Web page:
On the team’s offensive struggles: “Well, they have a good defense, you have to give them credit. Offensively, we didn’t make enough good adjustments to score more points. I had Jordy (Nelson) there for a touchdown on the last drive, but I just threw it behind him. So, that would have been double-digits there, but as well as our defense played today, we scored seven and we gave up nine with our offense, so they didn’t even need to score. Our defense did a good job and they held them to 10 points on defense. We should win that game.”

On how frustrating this game was: “Yeah, you score seven points, it’s frustrating. You’ve got to give that defense credit, they had their fourth nickel in there. They played a lot of two high and we were just never able to properly adjust.”

On if he feels something is missing on the offense: “Well, there’s a lot missing. There’s execution missing, we haven’t been able run the ball very well any of the three games and we just haven’t executed as well as we have in the past in the passing game.”

On if he had thought the team would be able to turn the game around at some point: “Yeah, I mean we had some negative yards plays, we had a safety, we had a fumble, we had sacks, so it’s hard to keep things going when you have negative yardage plays like that.”

On how he has performed in the first three games: “We haven’t been as sharp offensively. I haven’t been as sharp. It may be the standard I’ve set, but we’ve all got to do better. We’ve got to adjust better, we’ve got to throw better, we’ve got to catch it better and we’ve got to score points.”

On the team’s defense today: “Our defense was great. They were great. They gave us the ball back, kept us in the game, but we just didn’t execute on offense.”



On the 4th-and-5 play at the end of the game: “We got what we wanted. We had an opportunity to make a play and just weren’t able to connect on the throw. It’s not an easy game. Sometimes we make it look easier than what it is, but today was not easy at all. We had our opportunities and didn’t make enough plays.”

On scoring only seven points: “It’s just not being productive at all, at any point in the game. I think it’s more frustrating because our defense played extremely well. For whatever reason, we cannot get on the same page. Either we play well and they don’t, they play well and we don’t, we just can’t play a good game all over the place. So, we have to get to that point and improve. Our defense did a heck of a job and I feel bad for them because they battled. We gave up more points than what we scored as an offense, which is not good.”

On if it’s frustrating not being on the same page with QB Aaron Rodgers: “I don’t know if it’s frustrating, but it’s just a little surprising. But again like I said, the game is not easy. There are tight windows, there’s tough throws and there’s a lot that goes on. Sometimes we’ve made it look easier than what it really is and right now we’re just not clicking across the board. We had an opportunity and didn’t make a good play. We’ll move forward, get better and have that opportunity again next week.”



On his fumble: “It wasn’t good ball security on my behalf. I don’t know if it was knocked out or if I just had the ball too low and ran into the back of my lineman, but definitely a turnover is something that we don’t need.”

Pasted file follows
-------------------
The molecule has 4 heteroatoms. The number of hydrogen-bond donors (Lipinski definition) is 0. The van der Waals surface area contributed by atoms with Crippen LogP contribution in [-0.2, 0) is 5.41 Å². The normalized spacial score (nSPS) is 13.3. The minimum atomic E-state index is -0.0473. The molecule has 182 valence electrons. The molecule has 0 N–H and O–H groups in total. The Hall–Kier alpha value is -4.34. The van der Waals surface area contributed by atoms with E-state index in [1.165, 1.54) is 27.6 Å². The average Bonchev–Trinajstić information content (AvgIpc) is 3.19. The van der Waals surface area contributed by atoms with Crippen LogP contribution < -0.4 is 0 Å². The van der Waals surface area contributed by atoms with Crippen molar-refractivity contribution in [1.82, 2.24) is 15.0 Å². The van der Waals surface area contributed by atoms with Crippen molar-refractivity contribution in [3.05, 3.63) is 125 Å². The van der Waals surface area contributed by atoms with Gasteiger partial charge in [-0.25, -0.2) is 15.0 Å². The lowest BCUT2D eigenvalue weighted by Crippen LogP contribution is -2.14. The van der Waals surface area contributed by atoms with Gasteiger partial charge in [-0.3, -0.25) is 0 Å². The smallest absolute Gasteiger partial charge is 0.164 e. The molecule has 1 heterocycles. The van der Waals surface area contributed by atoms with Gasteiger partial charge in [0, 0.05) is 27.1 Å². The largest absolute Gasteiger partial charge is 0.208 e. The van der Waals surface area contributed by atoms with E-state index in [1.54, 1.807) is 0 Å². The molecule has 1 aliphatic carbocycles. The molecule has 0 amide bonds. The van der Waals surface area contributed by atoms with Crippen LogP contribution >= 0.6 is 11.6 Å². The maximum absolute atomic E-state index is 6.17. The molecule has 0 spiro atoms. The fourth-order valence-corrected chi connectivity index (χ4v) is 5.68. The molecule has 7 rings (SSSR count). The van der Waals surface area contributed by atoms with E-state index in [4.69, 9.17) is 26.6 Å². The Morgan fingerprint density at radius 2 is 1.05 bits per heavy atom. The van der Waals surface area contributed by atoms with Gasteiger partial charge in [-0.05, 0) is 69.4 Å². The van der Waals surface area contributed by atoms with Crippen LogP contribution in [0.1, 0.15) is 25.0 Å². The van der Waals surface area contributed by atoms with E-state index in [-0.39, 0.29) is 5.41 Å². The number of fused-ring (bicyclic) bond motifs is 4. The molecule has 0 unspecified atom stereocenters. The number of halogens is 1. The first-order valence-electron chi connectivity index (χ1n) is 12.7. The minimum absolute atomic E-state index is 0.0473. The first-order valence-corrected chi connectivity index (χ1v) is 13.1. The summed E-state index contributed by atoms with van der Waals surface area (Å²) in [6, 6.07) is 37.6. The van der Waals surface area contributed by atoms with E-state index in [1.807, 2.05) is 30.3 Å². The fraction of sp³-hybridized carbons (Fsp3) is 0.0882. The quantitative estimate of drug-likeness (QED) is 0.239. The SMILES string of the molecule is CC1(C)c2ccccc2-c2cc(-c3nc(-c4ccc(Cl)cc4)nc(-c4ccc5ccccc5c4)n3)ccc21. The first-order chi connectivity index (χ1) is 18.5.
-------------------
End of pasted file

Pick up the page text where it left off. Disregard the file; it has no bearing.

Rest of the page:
On the safety: “They definitely got great penetration. That’s pretty much what it is.”

On what the team has to do to get the running game going: “I don’t know, we just have to change our mindset. We had a few opportunities that, as backs, we didn’t take advantage of, whether we made the wrong read or tried to press too much. It’s a long season and we’re going to get it where we need it to be.”

On how tough it is only scoring seven points: “It’s tough because as an offense, we know we’re capable of putting up more points. It just didn’t happen today.”



On what the difference was in the team this week compared to last week: “In the Jets week, we were really high-tempo in practice and we were pushing the ball. We kind of, I guess, slacked off a little bit this week and it shows.”

On how big of a factor the Lions defense was: “I think their defense did pretty good. Certainly, there were things we wanted to take advantage of, but we just never got them done.”

On what the offense is going to do to get back on track: “It starts Monday, it starts tomorrow. I definitely say practice. We’ve really got to get on the same page. We can’t afford to start slow, especially in division games. You’re not going to win like that.”

On if the team felt like things were starting to turn around in the second half: “It was different points in the game where we did have a little momentum. Any offense with good momentum is going to be able to score, but then we just weren’t finishing the drives. That’s a key thing we have to work on is really finishing drives. Not accepting punts or field goals. We need six points.”



On assessing his performance: “It was good. I felt like I could have done more. There are still some things I need to work on. We’ll see what happens when I watch film.

On how he feels: “I feel good but I’ll be sore tomorrow for sure. We’ll see how the week pans out.”

On if getting some turnovers gives the team some satisfaction after a loss: “That part yes, that we got three turnovers, but I’d rather get no turnovers and win the game.”

On if Detroit’s secondary receivers were able to make plays after the defense limited WR Calvin Johnson: “I don’t know. We’ll see when we watch film. I’ll tell you that the defense did a great job. Detroit’s a high-scoring offense. Like you said, we held Calvin to 80-something yards. We’ll see what happens when we watch film.”